Game Development Stack Exchange is a question and answer site for professional and independent game developers. Join them; it only takes a minute:

Sign up
Here's how it works:
  1. Anybody can ask a question
  2. Anybody can answer
  3. The best answers are voted up and rise to the top

My game uses cocos2d-x and will be published on iOS platform first, later on Android. I save a lot of things with CCUserDefault (scores, which level was completed, number of coins taken, etc...). But now I have a big doubt.

What will happen when the game will receive its first update?

CCUserDefault uses an XML file stored somewhere in the app storage space. This file is created and retained until one uninstalls the app. I am wondering what happens when the app is updated. Will the old XML file be maintained?

Because if not, how should I handle app updates (updates in the sense that 2, 3 or more new level packages will be added, but the informations about the old ones, like scores, which level was finished and which not, number of coins, etc., need absolutely not to be lost)?

share|improve this question

Ok, i found the answer. CCUserDefault stores the xml file under:


The iOS App Programming Guide states that all the data under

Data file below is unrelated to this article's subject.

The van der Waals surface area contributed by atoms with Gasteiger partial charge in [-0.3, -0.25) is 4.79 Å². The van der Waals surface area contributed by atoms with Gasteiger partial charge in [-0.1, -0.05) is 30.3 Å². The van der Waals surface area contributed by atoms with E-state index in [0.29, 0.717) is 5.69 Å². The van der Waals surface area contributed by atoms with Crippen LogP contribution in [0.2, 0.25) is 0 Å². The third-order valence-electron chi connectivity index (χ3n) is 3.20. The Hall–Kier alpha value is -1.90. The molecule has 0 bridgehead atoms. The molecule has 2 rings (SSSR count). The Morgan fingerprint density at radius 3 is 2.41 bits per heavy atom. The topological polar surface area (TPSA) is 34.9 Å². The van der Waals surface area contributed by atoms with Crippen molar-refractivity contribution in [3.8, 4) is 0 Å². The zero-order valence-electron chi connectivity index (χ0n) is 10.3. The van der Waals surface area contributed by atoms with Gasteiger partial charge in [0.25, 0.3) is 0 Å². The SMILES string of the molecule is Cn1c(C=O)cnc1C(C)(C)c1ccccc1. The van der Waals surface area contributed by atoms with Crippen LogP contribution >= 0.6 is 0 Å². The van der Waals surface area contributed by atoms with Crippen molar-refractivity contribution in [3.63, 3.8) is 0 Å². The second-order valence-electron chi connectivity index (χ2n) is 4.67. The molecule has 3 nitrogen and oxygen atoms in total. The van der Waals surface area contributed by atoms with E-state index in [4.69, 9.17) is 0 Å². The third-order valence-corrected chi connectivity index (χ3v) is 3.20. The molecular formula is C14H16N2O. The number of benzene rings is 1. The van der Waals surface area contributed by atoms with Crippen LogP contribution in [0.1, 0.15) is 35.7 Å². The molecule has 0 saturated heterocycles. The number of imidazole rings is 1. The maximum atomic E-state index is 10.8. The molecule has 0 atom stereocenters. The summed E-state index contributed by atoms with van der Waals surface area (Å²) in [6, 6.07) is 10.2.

will be preserved. That is, after the update, your userdefault.xml file will be still there

share|improve this answer

Here's a similar question on stackoverflow regarding NSUserDefaults which I would assume CCUserDefault emulates or inherites

share|improve this answer

Your .xml file will be there after updating.

The exact path in iOS is

/Users/yourusername/Library/Application Support/iPhone Simulator/(select your     
version)7.0.3/Applications/(something like this)9C9FF1EB-0674-4FA9-A113    

Open this plist and you can see the key and associated stored value.

Make sure to keep your library folder unhidden by running this in the terminal:

chflags nohidden ~/Library 

I don't know about Android.

share|improve this answer

Your Answer


By posting your answer, you agree to the privacy policy and terms of service.

Not the answer you're looking for? Browse other questions tagged or ask your own question.